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New Port Richey buys land for better gateway to downtown

The city is spending $1.7 million on the former Walgreens property at U.S. 19 and Main Street.
 
New Port Richey City Hall  [Times (2018)]
New Port Richey City Hall [Times (2018)]
Published Oct. 2, 2019

NEW PORT RICHEY – Yep, the city is back in the commercial real estate business.

New Port Richey is finalizing a deal to buy a key piece of property at the southeast corner of U.S. 19 and Main Street for about $1.7 million, using Community Redevelopment Agency funds.

Purchasing the 1.4 acre former Walgreens property from Palm Harbor-based owner Encore-Main is a bold move for a city with a checkered history in real estate speculation.

The plan to buy the property emerged as a way to revitalize the long-troubled gateway into the city. The Walgreens property is part of an adjacent swath of land with various owners that has created a difficult road to redevelopment.

Next to the Walgreens site are 2.6 acres owned by AG Development. It holds the former Suncoast News building, where an Aldi grocery store has long been proposed. AG’s parcel is oddly configured, with a half-acre cutout of its U.S. 19 frontage owned by Rivergate Park, where a former gyro and seafood restaurant sits. South of that parcel is a SunTrust bank on 2.1 acres. Adjacent to the SunTrust property are 1.84 acres owned by the city — known as the River Road property — that once held a church.

It appeared that AG Development would buy the restaurant and SunTrust properties and use them as retail out-parcels to the Aldi store, City Manager Debbie Manns told the Tampa Bay Times.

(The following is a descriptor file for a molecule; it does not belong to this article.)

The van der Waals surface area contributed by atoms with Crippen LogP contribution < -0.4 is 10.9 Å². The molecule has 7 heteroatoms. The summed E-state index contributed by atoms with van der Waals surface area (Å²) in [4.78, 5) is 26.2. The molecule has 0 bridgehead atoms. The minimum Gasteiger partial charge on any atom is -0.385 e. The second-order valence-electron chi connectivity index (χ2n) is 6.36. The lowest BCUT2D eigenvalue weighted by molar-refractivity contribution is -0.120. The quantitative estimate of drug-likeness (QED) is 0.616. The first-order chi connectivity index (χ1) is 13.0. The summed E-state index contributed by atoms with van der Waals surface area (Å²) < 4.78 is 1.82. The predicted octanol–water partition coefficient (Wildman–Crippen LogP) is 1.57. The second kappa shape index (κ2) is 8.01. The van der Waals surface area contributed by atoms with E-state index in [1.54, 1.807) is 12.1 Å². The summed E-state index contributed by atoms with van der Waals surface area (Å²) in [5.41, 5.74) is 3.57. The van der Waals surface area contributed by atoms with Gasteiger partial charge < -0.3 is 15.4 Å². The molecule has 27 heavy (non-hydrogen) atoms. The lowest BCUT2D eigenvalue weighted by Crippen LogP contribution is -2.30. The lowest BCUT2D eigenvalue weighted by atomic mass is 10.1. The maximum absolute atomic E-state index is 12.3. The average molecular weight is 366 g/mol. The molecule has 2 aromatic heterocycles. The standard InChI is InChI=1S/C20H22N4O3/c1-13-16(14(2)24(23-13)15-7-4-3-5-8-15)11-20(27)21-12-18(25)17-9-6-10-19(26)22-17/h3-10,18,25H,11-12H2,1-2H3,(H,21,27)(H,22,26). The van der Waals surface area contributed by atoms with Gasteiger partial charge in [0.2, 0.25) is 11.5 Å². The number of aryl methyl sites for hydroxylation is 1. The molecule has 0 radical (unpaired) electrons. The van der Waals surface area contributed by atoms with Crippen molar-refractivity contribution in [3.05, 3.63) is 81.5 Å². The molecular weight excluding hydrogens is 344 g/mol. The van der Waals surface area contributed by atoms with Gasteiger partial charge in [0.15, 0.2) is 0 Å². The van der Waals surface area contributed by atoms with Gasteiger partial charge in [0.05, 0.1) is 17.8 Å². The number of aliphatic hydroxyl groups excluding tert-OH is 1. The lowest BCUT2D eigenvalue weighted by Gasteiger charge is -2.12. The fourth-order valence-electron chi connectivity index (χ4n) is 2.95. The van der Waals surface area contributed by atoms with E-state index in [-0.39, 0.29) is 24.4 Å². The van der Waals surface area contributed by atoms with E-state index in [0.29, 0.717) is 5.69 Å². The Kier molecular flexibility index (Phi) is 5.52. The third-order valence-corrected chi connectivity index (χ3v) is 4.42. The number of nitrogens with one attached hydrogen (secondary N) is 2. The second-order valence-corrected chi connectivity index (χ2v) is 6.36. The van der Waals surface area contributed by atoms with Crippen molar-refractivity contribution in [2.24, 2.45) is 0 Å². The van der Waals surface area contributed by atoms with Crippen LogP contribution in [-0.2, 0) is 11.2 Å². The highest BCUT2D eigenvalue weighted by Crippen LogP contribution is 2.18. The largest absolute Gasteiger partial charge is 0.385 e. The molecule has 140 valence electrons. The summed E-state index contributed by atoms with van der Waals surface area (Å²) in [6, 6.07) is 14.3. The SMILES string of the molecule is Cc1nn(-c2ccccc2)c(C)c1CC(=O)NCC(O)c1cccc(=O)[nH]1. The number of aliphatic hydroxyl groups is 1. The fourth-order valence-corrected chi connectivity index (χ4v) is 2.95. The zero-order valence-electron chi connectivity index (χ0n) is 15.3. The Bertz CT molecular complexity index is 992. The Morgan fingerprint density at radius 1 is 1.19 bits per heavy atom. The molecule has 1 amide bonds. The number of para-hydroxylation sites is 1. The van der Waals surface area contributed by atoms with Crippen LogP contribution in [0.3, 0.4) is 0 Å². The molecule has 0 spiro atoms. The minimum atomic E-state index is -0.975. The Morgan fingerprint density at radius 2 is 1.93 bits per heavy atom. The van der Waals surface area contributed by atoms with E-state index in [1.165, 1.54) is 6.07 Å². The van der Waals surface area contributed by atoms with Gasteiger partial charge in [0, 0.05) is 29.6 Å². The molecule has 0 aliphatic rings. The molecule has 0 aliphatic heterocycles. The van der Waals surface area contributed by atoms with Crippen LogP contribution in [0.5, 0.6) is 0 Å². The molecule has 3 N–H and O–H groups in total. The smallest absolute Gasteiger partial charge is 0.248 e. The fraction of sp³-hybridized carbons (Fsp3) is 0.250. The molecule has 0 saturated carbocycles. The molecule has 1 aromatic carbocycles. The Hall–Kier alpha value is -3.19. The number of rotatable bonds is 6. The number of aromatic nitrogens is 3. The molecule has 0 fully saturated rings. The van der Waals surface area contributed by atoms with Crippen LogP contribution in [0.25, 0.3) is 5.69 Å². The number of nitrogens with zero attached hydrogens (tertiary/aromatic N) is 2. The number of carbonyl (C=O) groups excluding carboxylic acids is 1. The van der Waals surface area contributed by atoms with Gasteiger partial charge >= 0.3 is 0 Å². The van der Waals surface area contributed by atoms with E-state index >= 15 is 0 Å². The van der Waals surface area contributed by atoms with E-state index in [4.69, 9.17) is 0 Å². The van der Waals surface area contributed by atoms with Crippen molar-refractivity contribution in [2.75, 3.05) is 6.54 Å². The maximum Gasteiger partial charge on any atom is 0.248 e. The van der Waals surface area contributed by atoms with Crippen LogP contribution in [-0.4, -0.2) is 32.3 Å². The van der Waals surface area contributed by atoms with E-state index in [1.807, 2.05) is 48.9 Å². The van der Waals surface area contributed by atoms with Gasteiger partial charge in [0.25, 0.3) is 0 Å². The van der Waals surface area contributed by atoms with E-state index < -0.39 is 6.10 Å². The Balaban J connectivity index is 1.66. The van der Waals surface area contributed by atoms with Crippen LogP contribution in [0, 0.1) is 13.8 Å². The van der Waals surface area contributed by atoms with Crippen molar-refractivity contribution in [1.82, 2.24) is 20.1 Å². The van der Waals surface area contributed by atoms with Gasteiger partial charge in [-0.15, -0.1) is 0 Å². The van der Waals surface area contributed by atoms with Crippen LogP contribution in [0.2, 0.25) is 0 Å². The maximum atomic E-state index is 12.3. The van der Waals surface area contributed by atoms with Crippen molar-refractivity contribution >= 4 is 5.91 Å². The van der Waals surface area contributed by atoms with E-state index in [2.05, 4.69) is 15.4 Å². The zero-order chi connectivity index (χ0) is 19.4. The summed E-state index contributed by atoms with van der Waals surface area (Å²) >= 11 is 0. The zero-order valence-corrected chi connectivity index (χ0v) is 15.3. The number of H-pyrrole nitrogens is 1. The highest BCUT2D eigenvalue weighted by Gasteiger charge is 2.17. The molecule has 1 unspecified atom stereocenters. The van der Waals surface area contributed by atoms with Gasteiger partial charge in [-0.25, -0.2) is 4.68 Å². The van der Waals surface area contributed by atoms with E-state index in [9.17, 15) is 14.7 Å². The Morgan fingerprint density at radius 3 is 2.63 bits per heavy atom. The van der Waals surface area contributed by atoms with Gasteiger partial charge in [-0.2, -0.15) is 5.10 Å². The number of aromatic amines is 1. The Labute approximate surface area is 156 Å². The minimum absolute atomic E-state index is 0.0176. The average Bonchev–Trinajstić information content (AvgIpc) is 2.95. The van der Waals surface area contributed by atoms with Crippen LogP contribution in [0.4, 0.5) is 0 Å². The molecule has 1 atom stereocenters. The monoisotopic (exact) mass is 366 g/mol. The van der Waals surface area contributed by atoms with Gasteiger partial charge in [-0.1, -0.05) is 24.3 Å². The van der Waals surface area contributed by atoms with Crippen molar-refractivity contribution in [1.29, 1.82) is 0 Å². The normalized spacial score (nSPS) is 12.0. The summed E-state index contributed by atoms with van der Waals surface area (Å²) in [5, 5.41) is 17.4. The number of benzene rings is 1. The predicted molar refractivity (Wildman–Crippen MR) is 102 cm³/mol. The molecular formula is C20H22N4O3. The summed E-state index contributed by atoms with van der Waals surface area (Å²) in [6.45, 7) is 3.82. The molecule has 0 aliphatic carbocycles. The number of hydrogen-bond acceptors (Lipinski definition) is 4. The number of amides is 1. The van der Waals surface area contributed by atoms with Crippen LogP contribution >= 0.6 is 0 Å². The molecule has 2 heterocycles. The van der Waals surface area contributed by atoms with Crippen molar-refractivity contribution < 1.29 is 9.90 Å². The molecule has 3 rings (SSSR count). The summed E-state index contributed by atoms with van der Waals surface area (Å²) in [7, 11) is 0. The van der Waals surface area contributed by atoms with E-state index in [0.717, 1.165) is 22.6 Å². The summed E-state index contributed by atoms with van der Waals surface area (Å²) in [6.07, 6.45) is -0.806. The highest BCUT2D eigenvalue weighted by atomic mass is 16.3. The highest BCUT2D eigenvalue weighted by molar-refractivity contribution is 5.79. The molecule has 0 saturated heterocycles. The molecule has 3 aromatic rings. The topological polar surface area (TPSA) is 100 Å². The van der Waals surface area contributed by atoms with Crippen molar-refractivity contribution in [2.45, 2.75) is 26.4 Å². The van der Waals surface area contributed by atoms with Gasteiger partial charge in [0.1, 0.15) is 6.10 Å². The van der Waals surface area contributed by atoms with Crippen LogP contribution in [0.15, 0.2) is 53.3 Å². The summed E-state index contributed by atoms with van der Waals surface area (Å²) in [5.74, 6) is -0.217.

The plan fell through, however, as another buyer emerged for the restaurant property. And SunTrust opted to hold onto its property pending its merger with BB&T bank, Manns said. Aldi is still interested, she said, but AG has since pitched a hotel on its property.

Meanwhile, zoning complications halted plans for a Famous Tate appliance store on the Walgreens property. The property has two zoning designations — highway commercial fronting U.S 19, and downtown fronting Main Street. That conundrum led the city to consider buying the property.

“There are so many moving parts here," Manns said. "Absent the city’s participation, I really feel we will be disappointed with what happens there.”

The New Port Richey Community Redevelopment Agency, made up of City Council members, voted 4-1 last week to purchase the Walgreens property after Manns pitched the project.

“If we don’t have confidence in ourselves, no one else will,” she said.

“I think this might be a once-in-a-lifetime opportunity to secure the way the entrance to downtown New Port Richey is going to look for generations to come,” Mayor Rob Marlowe said.

City Councilman Peter Altman agreed with Manns’ assessment that the city needed “skin in the game” to steer the redevelopment. The city already owns the southern piece of the area in question, he said.

“We have always identified this corner as critical,” he said. “It’s begging for, as the city manager said, some leadership, and we would have both corners of that and truly be partners in what the development plans are.”

Deputy Mayor Jeff Starkey voted against the purchase. He pointed to the city’s history of buying real estate since the mid-2000s, which proved disastrous after the real estate crash. The city bought the former First Baptist Church site on Circle Boulevard for $3.1 million in 2005, for instance, and sold it for $300,000 in 2016 to help spur a downtown residential project, he said. And the city still owns the historic Hacienda Hotel, which is under renovation, after buying it for $2 million in 2004.

“This one makes me nervous, it really, really does. It is a ton of money,” Starkey said. “I pray to God that I am wrong on this one and that you are all right five years from now.”